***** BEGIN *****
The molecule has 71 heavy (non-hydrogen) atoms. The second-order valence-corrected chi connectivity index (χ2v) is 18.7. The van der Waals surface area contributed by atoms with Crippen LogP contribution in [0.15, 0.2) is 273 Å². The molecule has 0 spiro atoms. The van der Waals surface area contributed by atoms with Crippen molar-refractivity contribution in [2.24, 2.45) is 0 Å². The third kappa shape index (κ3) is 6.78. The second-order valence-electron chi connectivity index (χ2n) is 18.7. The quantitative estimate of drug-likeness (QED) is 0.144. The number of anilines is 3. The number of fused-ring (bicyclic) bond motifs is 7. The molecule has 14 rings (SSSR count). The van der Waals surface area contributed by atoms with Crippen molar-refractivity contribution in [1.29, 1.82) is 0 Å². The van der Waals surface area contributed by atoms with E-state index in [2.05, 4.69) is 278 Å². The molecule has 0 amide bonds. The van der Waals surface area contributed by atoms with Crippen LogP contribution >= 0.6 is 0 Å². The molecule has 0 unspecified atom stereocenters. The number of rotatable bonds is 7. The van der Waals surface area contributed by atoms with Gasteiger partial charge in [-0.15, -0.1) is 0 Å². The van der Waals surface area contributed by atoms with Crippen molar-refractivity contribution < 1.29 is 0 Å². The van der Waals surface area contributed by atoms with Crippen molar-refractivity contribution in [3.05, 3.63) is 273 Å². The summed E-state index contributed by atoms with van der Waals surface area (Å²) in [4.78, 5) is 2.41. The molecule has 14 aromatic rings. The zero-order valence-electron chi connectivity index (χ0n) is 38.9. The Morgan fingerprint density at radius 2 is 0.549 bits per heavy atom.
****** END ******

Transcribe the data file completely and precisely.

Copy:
The molecule has 71 heavy (non-hydrogen) atoms. The second-order valence-corrected chi connectivity index (χ2v) is 18.7. The van der Waals surface area contributed by atoms with Crippen LogP contribution in [0.15, 0.2) is 273 Å². The molecule has 0 spiro atoms. The van der Waals surface area contributed by atoms with Crippen molar-refractivity contribution in [2.24, 2.45) is 0 Å². The third kappa shape index (κ3) is 6.78. The second-order valence-electron chi connectivity index (χ2n) is 18.7. The quantitative estimate of drug-likeness (QED) is 0.144. The number of anilines is 3. The number of fused-ring (bicyclic) bond motifs is 7. The molecule has 14 rings (SSSR count). The van der Waals surface area contributed by atoms with Crippen molar-refractivity contribution in [1.29, 1.82) is 0 Å². The van der Waals surface area contributed by atoms with E-state index in [2.05, 4.69) is 278 Å². The molecule has 0 amide bonds. The van der Waals surface area contributed by atoms with Crippen LogP contribution >= 0.6 is 0 Å². The molecule has 0 unspecified atom stereocenters. The number of rotatable bonds is 7. The van der Waals surface area contributed by atoms with Gasteiger partial charge in [-0.15, -0.1) is 0 Å². The van der Waals surface area contributed by atoms with Crippen molar-refractivity contribution < 1.29 is 0 Å². The van der Waals surface area contributed by atoms with Crippen molar-refractivity contribution in [3.05, 3.63) is 273 Å². The summed E-state index contributed by atoms with van der Waals surface area (Å²) in [4.78, 5) is 2.41. The molecule has 14 aromatic rings. The zero-order valence-electron chi connectivity index (χ0n) is 38.9. The Morgan fingerprint density at radius 2 is 0.549 bits per heavy atom.